How to deal with skips

Q. What’s the best way to handle skips?   A. The best way to handle skips is to avoid them in the first place. It’s much harder to get your money back from someone who’s skipped town than it is to do your homework upfront. But you can’t...


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You’ve probably heard it before: You’re not in the tool business, you’re in the collections business. But that doesn’t mean you need to be in the collection agency business.

It can be a huge waste of your time and energy chasing skips and no pays. That energy is best used making more sales than on stewing over the guy you feel cheated you.

“If someone skips, Matco helps me try to collect,” says Perrin. “I also use a collection agency.”

“Anyone can add your skip in our database for free,” says Anderson. To check the skip database, SkipCheck.com offers month-by-month and annual subscriptions. “We’ve had a skip from one coast picked up by a dealer on the other coast. At first, I didn’t believe it -- but I checked it out and it was true.”

Reporting your skips may be time consuming, but it can be worth it. Sometimes it can help you catch what Anderson calls the “Bad Guys” while also helping other dealers avoid getting stung.

Most dealers avoid hiring a lawyer or going to small claims court because it can cost a lot of money and take you away from your truck with no guarantee of collecting a nickel. A good collection agency, on the other hand, will not charge you a penny unless they collect from your customer, and their fee is based on a percentage of what they collect.

But you need to turn over your skips quickly, the longer you wait to give the account to your collection agency, the less likely you are to collect it.

Trying to be your own collection agent can also get you into hot water. Rules vary from state-to-state, but you could end up getting cited for harassment. Collection agents know the local laws and also know the techniques that work best to get you your money.

End of the line

When you’ve done all you can to collect from a skip and you’ve hit a wall, it’s time to write it off. Don’t fume over a skip and let it eat you up. Walk away and focus on peddling more tools.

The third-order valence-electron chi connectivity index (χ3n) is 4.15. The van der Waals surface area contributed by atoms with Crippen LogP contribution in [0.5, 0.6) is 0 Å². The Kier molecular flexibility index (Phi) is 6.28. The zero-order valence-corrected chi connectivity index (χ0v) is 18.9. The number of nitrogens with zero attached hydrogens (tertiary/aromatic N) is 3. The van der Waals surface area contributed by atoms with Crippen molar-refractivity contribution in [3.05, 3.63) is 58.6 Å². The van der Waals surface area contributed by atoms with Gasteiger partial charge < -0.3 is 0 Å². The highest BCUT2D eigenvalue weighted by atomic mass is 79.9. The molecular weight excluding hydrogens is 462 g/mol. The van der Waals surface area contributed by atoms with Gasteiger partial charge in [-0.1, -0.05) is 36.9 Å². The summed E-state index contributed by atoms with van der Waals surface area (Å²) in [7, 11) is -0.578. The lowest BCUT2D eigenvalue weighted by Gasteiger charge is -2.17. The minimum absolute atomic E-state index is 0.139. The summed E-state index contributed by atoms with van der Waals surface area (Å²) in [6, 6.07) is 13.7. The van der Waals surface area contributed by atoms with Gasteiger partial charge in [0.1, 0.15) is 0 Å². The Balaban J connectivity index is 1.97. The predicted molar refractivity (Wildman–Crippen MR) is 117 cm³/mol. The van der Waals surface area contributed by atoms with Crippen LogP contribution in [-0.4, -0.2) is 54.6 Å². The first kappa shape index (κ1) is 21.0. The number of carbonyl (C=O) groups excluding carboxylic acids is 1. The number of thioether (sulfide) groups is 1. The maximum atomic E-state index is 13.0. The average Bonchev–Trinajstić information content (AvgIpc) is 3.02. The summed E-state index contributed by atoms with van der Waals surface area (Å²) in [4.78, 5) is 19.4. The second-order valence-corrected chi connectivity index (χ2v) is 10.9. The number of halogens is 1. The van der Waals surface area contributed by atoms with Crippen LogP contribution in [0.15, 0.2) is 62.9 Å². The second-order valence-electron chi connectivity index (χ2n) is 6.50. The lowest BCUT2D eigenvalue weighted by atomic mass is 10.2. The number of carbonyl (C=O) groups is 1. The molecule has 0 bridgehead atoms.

“There are two ways to write off bad debt,” says Gregory Fydryck, a CPA in Schiller Park, Illinois. “One method is called a ‘direct write-off’ the other is a ‘provision for bad debt’.”

Both methods are used for the accrual accounting. And, as per IRS requirements, any business that carries an inventory, like a tool truck, must use the accrual accounting.

Using ‘direct write off,’ you deduct the debt invoice by invoice. Where with a “provision for bad debt’ you begin your fiscal year with a predetermined percentage based on your historical averages, then the bad debt account is adjusted at end-of-year to mirror the actual bad debt. There are no major tax advantages to one method over the other. But the second method is more sophisticated and usually more commonly used by larger corporations, says Fydryck.

It’s frustrating. It’s time consuming. But it’s a fact of the business. Skips will happen. Don’t waste time trying to eliminate them or chasing them. Instead be sure you cover your bases upfront and then concentrate your energy on making more sales.

Remember, in the end most of your customers will do the right thing and pay you what they owe you. That’s what makes it all worth it.

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